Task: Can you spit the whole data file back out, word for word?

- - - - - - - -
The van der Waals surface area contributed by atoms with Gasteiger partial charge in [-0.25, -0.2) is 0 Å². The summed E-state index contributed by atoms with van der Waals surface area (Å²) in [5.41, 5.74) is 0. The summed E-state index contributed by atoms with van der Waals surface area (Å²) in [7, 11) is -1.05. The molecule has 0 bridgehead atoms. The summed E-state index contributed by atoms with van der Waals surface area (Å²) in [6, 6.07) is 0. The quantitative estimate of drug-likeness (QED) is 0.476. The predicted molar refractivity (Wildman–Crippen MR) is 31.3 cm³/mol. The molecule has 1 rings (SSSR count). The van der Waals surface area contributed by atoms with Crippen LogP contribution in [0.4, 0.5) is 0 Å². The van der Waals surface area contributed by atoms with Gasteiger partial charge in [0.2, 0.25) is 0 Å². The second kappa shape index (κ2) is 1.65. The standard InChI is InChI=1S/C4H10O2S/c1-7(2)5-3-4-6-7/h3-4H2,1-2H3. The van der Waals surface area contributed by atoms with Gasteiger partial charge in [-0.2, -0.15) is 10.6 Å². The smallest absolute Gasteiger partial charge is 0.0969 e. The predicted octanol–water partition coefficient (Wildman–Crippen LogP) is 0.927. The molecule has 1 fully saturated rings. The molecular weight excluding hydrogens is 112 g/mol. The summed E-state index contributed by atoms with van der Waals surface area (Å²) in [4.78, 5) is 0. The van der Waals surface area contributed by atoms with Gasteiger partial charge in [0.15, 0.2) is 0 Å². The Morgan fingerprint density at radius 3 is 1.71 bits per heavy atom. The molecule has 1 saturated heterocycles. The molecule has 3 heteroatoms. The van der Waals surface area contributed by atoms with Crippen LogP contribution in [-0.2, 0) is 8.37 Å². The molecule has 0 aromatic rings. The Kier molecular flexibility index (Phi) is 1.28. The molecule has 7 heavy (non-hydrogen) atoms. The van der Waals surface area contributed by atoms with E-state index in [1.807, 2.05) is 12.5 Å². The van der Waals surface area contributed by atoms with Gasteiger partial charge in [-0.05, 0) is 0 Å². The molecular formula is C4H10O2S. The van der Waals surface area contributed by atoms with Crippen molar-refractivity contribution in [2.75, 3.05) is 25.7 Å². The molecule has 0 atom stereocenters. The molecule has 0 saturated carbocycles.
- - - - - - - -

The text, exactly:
The van der Waals surface area contributed by atoms with Gasteiger partial charge in [-0.25, -0.2) is 0 Å². The summed E-state index contributed by atoms with van der Waals surface area (Å²) in [5.41, 5.74) is 0. The summed E-state index contributed by atoms with van der Waals surface area (Å²) in [7, 11) is -1.05. The molecule has 0 bridgehead atoms. The summed E-state index contributed by atoms with van der Waals surface area (Å²) in [6, 6.07) is 0. The quantitative estimate of drug-likeness (QED) is 0.476. The predicted molar refractivity (Wildman–Crippen MR) is 31.3 cm³/mol. The molecule has 1 rings (SSSR count). The van der Waals surface area contributed by atoms with Crippen LogP contribution in [0.4, 0.5) is 0 Å². The van der Waals surface area contributed by atoms with Gasteiger partial charge in [0.2, 0.25) is 0 Å². The second kappa shape index (κ2) is 1.65. The standard InChI is InChI=1S/C4H10O2S/c1-7(2)5-3-4-6-7/h3-4H2,1-2H3. The van der Waals surface area contributed by atoms with Gasteiger partial charge in [-0.2, -0.15) is 10.6 Å². The smallest absolute Gasteiger partial charge is 0.0969 e. The predicted octanol–water partition coefficient (Wildman–Crippen LogP) is 0.927. The molecule has 1 fully saturated rings. The molecular weight excluding hydrogens is 112 g/mol. The summed E-state index contributed by atoms with van der Waals surface area (Å²) in [4.78, 5) is 0. The van der Waals surface area contributed by atoms with Gasteiger partial charge in [0.15, 0.2) is 0 Å². The Morgan fingerprint density at radius 3 is 1.71 bits per heavy atom. The molecule has 1 saturated heterocycles. The molecule has 3 heteroatoms. The van der Waals surface area contributed by atoms with Crippen LogP contribution in [-0.2, 0) is 8.37 Å². The molecule has 0 aromatic rings. The Kier molecular flexibility index (Phi) is 1.28. The molecule has 7 heavy (non-hydrogen) atoms. The van der Waals surface area contributed by atoms with E-state index in [1.807, 2.05) is 12.5 Å². The van der Waals surface area contributed by atoms with Gasteiger partial charge in [-0.05, 0) is 0 Å². The molecular formula is C4H10O2S. The van der Waals surface area contributed by atoms with Crippen molar-refractivity contribution in [2.75, 3.05) is 25.7 Å². The molecule has 0 atom stereocenters. The molecule has 0 saturated carbocycles.